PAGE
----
Tuesday, April 26, 2011

Acacia out of place

A typical Cape Town stormy, sunny windy day - back to work for some - although it is a school holiday today as tomorrow is also a public holiday. This very African fever tree (Acacia xanthophloea) caught my eye this morning in front of the Magnet Theatre in Observatory - with its amazing yellow bark and green leaves trying hard to maintain a traditional acacia umbrella shape in the teeth of Observatory's famous Southeaster wind.
Pretty soon we may have to change the name acacia to "senegalia" because at an international botanical conference in Vienna in 2005, a sneaky decision was taken (while some botanists snoozed or couldn’t afford to attend?) to replace the name for the African acacias with "senegalia" and keep the name "acacia" for the Australian wattles. (The African and Australian species that used to live under the all-encompassing genus name Acacia apparently need to be split as it seems they are no longer closely enough related to cosy up together in the same genus.)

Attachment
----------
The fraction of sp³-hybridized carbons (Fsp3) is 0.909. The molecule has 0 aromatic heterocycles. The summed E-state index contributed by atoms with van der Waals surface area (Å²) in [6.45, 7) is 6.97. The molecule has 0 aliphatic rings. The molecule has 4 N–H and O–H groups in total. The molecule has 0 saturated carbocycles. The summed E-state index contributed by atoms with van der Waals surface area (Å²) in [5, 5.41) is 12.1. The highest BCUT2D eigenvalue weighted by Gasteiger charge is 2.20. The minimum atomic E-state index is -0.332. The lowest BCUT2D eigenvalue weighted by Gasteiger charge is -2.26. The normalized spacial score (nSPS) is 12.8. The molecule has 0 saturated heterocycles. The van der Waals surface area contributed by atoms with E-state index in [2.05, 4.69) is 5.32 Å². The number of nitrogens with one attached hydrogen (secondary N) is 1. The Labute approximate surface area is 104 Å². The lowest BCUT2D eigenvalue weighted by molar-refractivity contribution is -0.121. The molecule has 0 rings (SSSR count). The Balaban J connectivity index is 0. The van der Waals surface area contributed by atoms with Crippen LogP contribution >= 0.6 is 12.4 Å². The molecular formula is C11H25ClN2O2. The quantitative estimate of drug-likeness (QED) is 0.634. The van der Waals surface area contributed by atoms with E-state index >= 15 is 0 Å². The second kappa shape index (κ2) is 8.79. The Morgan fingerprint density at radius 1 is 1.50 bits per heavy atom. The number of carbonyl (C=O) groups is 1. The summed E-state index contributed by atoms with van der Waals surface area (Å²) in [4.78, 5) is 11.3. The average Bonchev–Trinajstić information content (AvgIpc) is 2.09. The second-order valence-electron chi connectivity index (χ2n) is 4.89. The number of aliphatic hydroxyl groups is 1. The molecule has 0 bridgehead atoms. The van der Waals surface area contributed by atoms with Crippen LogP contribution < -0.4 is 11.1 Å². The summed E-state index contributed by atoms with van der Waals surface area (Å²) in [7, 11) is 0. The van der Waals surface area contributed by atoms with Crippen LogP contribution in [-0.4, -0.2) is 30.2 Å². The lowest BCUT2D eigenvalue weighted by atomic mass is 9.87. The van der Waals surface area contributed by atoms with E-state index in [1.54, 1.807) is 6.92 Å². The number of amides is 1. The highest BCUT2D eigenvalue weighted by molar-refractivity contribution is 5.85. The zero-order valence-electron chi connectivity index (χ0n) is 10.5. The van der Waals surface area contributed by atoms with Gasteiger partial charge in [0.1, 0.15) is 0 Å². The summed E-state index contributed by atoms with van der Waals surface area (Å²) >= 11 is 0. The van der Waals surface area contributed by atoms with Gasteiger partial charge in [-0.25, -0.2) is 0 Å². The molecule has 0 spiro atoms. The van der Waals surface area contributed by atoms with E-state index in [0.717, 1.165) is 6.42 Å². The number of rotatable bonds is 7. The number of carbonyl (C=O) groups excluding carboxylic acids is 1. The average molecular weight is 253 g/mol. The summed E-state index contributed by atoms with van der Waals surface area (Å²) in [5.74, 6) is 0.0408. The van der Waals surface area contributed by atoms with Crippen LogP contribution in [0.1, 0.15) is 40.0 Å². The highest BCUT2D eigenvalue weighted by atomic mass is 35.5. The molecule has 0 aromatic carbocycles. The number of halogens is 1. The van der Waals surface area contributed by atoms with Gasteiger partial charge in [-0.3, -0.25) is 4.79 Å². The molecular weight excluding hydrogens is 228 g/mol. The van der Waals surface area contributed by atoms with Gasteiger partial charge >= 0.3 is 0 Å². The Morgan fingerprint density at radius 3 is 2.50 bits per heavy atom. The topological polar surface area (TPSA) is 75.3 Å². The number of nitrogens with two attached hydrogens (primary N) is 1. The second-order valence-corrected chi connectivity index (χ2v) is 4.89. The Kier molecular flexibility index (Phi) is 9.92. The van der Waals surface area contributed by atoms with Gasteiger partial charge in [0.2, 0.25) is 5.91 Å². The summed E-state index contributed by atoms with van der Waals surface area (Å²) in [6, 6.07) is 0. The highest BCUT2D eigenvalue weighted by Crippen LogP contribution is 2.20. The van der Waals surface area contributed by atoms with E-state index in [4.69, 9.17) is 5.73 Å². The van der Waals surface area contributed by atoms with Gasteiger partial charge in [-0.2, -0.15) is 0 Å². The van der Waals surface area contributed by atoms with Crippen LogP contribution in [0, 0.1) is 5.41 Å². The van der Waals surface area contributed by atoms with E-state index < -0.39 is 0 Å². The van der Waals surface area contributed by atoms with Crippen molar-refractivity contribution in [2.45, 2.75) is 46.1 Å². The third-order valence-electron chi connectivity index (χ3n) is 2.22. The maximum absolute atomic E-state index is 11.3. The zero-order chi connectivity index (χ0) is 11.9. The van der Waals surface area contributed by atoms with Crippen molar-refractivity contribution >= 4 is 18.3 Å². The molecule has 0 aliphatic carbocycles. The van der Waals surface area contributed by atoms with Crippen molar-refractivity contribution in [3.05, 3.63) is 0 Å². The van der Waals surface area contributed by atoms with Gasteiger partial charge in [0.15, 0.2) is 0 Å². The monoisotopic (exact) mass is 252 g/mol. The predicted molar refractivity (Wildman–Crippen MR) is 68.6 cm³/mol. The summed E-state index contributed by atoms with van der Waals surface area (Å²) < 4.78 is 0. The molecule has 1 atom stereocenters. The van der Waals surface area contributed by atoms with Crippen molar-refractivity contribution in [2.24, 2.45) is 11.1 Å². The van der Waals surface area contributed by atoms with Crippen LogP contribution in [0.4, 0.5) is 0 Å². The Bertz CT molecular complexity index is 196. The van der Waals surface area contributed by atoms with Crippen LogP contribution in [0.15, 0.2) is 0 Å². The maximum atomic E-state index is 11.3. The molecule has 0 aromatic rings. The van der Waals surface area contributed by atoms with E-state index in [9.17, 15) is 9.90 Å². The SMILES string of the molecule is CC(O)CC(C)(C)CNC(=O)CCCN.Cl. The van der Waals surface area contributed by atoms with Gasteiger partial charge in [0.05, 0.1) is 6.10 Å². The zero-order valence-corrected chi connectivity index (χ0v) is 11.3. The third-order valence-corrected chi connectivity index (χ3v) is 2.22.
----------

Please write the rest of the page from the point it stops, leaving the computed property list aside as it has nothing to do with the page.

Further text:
We Africans are mightily miffed! It seems to me that the integrity and credibility of the international botanical nomenclature system has been brought into disrepute. If a bunch of well-organized, well funded Australians can bamboozle the entire African, Asian and American botanical fraternity so easily by flouting the time-honoured law that precedence of a scientific name is an exceptionally important principle in biological nomenclature, what is the point of having such an organisation? Why not just give the name to the highest bidder?

1 comment:

  1. A wattle by any other name is still not an African Acacia. If we have to get used to a new name - at least Senegal is in Africa